As we do not have a copy of this book in our office, here are some aspects to pay attention to when modeling such structures.

**1) Floor slabs**

To simulate the high in-plane stiffness contributed by floor slabs, many programs have a rigid diaphragm feature. In STAAD.Pro versions V8i SELECT series 3 and older, this is possible using the command SLAVE ZX MASTER aa JOINT slave-joint-list. When a frequency and mode shape extraction is involved, it is important to set the master node to a point that is at or very close to the center of mass of the weights that are assigned to the slave joints. The farther the master node is from the center of mass, the more approximate the results will be.

Depending upon the complexity of the floor plan, the center of mass can be tedious to calculate. So, this method of assigning a rigid diaphragm can be tedious. There are 2 workarounds.

a) Model the floor slab using plate elements, even a coarse mesh should be OK. Make sure that the elements connect to all joints (beam ends) of the floor. To ignore the bending stiffness (as in the case of rigid diaphragms), declare the elements as PLANE STRESS. As plane stress elements have no out-of-plane shear or bending capacity, make sure every plate node is attached to a beam or a column, else there will be instabilities along FY. To simulate the inplane rigid effect of the slab, assign a modulus of elasticity that is say, a 100 times that of concrete. In this method, one doesn't need to worry about the center of mass. The stiffness and mass distribution are automatically reflected in the respective matrices.

b) If you have STAAD.Pro V8i SELECT Series 4 (Build 20_07_09_11), there is a feature called the **RIGID FLOOR DIAPHRAM**. Using that, all the nodes of a floor can be declared as being part of a rigid diaphragm. During the analysis, the program finds the center of mass based on the weights defined at those nodes and creates a master node at the center of mass. The engineer doesn't have to manually calculate the correct position of the master node.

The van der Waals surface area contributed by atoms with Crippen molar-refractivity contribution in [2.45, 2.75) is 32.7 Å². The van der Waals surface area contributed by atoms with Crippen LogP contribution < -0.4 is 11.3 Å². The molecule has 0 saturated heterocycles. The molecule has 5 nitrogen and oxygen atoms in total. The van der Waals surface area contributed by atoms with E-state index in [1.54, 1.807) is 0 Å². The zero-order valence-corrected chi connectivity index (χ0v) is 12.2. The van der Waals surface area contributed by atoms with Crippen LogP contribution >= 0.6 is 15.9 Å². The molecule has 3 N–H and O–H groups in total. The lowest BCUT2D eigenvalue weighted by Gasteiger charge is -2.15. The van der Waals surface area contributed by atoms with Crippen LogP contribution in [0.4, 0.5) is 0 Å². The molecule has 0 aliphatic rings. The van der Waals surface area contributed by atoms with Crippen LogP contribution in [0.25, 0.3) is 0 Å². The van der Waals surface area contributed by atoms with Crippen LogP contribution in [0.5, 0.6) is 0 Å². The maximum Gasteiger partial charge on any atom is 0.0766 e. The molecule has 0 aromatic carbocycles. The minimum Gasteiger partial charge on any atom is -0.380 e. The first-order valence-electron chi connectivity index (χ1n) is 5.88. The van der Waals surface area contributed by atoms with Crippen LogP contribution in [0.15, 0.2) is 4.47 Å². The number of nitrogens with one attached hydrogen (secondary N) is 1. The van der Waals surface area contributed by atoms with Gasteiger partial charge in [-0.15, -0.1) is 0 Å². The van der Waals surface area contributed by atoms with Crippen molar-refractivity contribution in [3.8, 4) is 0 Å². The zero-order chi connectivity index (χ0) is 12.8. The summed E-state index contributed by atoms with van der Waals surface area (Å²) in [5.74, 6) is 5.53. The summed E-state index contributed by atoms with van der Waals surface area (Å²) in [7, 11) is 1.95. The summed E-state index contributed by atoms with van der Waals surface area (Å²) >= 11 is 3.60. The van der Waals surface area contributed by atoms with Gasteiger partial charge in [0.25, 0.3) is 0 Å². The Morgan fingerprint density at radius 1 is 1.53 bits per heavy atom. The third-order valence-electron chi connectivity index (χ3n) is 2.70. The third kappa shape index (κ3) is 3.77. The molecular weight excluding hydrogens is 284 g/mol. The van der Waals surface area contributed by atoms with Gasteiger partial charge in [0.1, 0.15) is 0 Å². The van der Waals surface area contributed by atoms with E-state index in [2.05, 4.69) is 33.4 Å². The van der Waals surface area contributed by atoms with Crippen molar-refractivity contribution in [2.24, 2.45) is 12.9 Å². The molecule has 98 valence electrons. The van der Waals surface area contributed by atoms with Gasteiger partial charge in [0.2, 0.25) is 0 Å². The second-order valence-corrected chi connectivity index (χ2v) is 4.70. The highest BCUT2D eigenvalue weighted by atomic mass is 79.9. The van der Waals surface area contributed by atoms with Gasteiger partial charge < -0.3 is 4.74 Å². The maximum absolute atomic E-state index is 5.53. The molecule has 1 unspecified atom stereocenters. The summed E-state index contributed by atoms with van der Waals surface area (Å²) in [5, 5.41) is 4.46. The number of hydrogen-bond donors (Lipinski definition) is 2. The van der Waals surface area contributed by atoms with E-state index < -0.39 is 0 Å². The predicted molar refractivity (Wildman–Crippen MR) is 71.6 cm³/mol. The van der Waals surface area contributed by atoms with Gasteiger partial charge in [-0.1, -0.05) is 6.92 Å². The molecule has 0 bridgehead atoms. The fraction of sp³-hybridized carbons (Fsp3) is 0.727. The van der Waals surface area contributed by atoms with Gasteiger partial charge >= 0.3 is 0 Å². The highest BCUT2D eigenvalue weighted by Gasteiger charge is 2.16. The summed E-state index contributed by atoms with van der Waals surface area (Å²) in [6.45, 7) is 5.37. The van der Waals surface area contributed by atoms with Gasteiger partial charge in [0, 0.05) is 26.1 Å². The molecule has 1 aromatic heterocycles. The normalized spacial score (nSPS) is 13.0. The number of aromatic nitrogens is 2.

For complex floor plans - L-shaped, Z-shaped, etc., method (a) is still probably more accurate.

**2) Doubly symmetric structures**

If the stiffness and mass are identical along global X and Z, the frequencies and participation factors should reflect that. This will be evident in the form of pairs of modes with identical values for frequencies, and transposed values for the mass participation factor and base shear (in a response spectrum analysis). However, in those pairs, the mode shape and participation factors will not necessarily be entirely in one direction alone, but will be at an angle to (and hence have a component along) both plan directions. In the example below, modes 2 and 3 form a double root mode, and, modes 5 and 6 form another.

In each pair, for any given direction, some mass participation is from one of those double root modes and the remaining participation is from the second mode in that pair. So, both modes in a pair must be used together, which means, the participating mass, base shear, etc. must be added up from those two. Thus, in the example shown, the mass participation factor along X for the first double root mode is equal to 72.52 (contribution from mode 2) plus 1.43 (contribution from mode 3), = 73.95%.

Both modes of the double root mode should be used in the response spectrum or time history solution. For example, if the 8th and 9th mode are double root modes, the CUT OFF MODE SHAPE value should be at least 9, not 8 for a response spectrum analysis.

Whether a certain software reports double root modes or not depends upon the solver it uses for eigensolution. If the engineer wants the response to be entirely in one direction alone, he/she can

i) Make the seismic weights along the X direction to be marginally different from those in Z. This will cause the frequencies and participation factors for X to be slighty different from those for Z, but the variation should be small. Hopefully, each mode will be for a specific direction only.

ii) Apply the masses along one direction only. If you apply them only in X and none along Z, the participation for the lateral modes will be fully in X and zero in Z.

**3) PDELTA effect**

raycxx has pointed out in the following thread how the geometric stiffness can be considered during the eigensolution.

http://communities.bentley.com/forums/thread/51141.aspx

We will elaborate on this either through a new discussion in this forum or through a Q&A on the STAAD FAQ page.